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Province seeks to advance pro-business forestry agenda

Forest industry needs less regulation, more room to grow, says Kenora mayor
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Wood bridge 2
Constructing more bridges made from wood, similar to the Montmorency South Forest Bridge, north of Quebec City, could boost Ontario's forest industry (Nordic Structures photo).

Kenora Mayor Dave Canfield is greatly encouraged that there’s an attentive ear on forest industry issues at Queen’s Park.

The Ford government’s plan to reach out to industry stakeholders and mill towns this fall to solicit their feedback in laying the groundwork of a growth-oriented provincial forestry strategy was called “fantastic” by the long-time northwestern Ontario politician.

Canfield will be a few months into his post-mayoral retirement by the time the roundtable reaches his hometown in early February, but the ardent supporter of the forest sector plans to be in attendance.

Sessions begin in Sault Ste. Marie on Nov. 15 with stops scheduled for Kitchener, Kapuskasing, North Bay, Thunder Bay, Pembroke, and Timmins before wrapping up in Hearst in mid-May.

“If you have the right people at the table and the government is serious about it, there are some real good opportunities,” said Canfield, who worked as a crane operator over a 32-year forest industry career.

Kenora is home to two forest products mills and Energy, Northern Development and Mines Minister, and Indigenous Affairs Minister Greg Rickford.

His cabinet colleague, Natural Resources and Forestry Ministry Jeff Yurek, is calling for a strategy that will “unleash” Ontario’s forest industry potential, an industry that annually generates more than $15 billion in revenues for Ontario’s economy and provides employment for 150,000.

"We are creating the conditions that help the forestry industry to innovate, attract investment and create jobs and prosperity for the North and for all communities that depend on the sector,” Yurek said in a Sept. 27 news release.

Canfield hopes the Ford government makes good on its campaign promise of cutting red tape by reducing “over-regulation” in the sector.

For the last decade, Canfield and other Northern leaders had been fighting an ongoing battle with the previous Wynne government’s campaign to activate the Endangered Species Act, a piece of pro-environmental legislation that industry supporters claimed would add costly duplication to the wildlife and habitat protections already included in the Crown Forest Sustainability Act.

Mayors and industry groups said it threatened forestry jobs and Northern communities.

The last government “dropped the ball” in consulting with Northerners, said Canfield, who often took issue that well-funded environmental groups held influence in shaping public policy that, he insists, was based more on "ideology than science."

Canfield countered that by working with FP Innovations, the federal forestry research arm, to deliver presentations across the North demonstrating that responsible harvesting is good for the boreal forest and actually fights climate change.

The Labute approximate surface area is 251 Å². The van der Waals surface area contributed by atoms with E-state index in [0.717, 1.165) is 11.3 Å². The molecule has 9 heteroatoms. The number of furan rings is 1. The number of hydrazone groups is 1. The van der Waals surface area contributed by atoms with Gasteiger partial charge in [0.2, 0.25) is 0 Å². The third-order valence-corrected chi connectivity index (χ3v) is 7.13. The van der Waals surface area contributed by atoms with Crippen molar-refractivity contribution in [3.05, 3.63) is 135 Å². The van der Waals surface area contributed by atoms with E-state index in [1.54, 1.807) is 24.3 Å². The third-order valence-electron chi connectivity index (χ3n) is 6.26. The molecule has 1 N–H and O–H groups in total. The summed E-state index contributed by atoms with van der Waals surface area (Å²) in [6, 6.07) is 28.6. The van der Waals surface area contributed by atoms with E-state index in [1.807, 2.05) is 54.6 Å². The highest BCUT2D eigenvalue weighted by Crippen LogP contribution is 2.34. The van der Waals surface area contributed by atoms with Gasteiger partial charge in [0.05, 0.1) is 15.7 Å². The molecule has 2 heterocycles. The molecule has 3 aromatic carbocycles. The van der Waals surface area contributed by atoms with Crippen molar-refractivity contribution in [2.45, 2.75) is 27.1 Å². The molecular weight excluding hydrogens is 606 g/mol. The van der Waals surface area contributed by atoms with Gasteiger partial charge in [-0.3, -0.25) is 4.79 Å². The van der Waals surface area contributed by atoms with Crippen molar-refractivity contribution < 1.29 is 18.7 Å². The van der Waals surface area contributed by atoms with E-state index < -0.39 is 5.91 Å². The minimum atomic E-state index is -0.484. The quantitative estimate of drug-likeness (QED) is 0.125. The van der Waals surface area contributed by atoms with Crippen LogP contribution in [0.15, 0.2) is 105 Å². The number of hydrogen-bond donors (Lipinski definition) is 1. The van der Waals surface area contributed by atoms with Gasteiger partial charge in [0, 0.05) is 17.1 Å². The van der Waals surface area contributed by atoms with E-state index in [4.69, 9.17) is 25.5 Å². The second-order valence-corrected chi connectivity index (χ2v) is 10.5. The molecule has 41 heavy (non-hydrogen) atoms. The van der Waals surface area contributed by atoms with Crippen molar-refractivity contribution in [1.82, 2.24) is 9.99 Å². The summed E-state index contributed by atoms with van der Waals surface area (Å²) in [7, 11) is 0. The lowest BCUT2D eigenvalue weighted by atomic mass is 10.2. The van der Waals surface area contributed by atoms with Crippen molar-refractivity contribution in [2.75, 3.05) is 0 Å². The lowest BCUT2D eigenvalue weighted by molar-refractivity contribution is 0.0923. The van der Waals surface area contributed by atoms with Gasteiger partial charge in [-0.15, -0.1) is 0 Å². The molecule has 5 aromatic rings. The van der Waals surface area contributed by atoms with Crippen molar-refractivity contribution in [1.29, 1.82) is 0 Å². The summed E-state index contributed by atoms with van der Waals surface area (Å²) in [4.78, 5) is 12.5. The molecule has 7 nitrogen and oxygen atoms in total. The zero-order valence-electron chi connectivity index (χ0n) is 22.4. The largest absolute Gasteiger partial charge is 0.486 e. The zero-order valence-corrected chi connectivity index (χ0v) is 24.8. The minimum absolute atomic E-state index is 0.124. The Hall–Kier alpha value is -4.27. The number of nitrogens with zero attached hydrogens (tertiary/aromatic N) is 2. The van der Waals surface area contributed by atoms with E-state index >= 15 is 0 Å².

The answer, he said, is not setting aside more land for protection but building that protection into forest management plans.

“We live in a different world today. Nobody is out to destroy the environment by any means. We’re all environmentalists. It’s been overkill on rules and regulation, and there’s an awful cost to it.”

Canfield sees a myriad of new industry opportunities with the revisions to the provincial building code permitting taller wood-framed buildings, dovetailing on the movement in Quebec to construct more bridges made with wood, and even capitalizing on the worldwide trend to ban the use of plastic straws with a greener alternative. 

On the research side, Canfield said Resolute Forest Products’ lignin extraction demonstration plant at its Thunder Bay pulp mill is investigating the production of green bio-chemicals derived from wood, and the Ministry of Natural Resources and Forestry has done good scientific work in better understanding the woodland caribou in northwestern Ontario.

Yurek’s ministry has also been tasked with formulating how resource revenue sharing will work in the province, something all three major political parties committed to at the outset of the election.

Canfield said back in the early 2000s, he and Treaty #3 Grand Chief Leon Jourdain pressed for resource sharing, not just for First Nation communities but everyone within the treaty area. He suggests revenue gathered from stumpage could be funneled back into research and development, and used to fund forest access roads.

The Federation of Northern Ontario Municipalities (FONOM) applauded the government taking the initiative.

“Forestry is the backbone of many communities across the North and provides good paying jobs while encouraging biodiversity and the protection of wildlife habitats,” said FONOM president Danny Whalen in a statement.

“Ensuring that the sector remains competitive through a reduction in red tape while continuing to operate under the highest standards of sustainable forest management practices is to the advantage of all Ontarians.” 

Past FONOM president and Kapuskasing Mayor Al Spacek will be participating in the roundtable.
 




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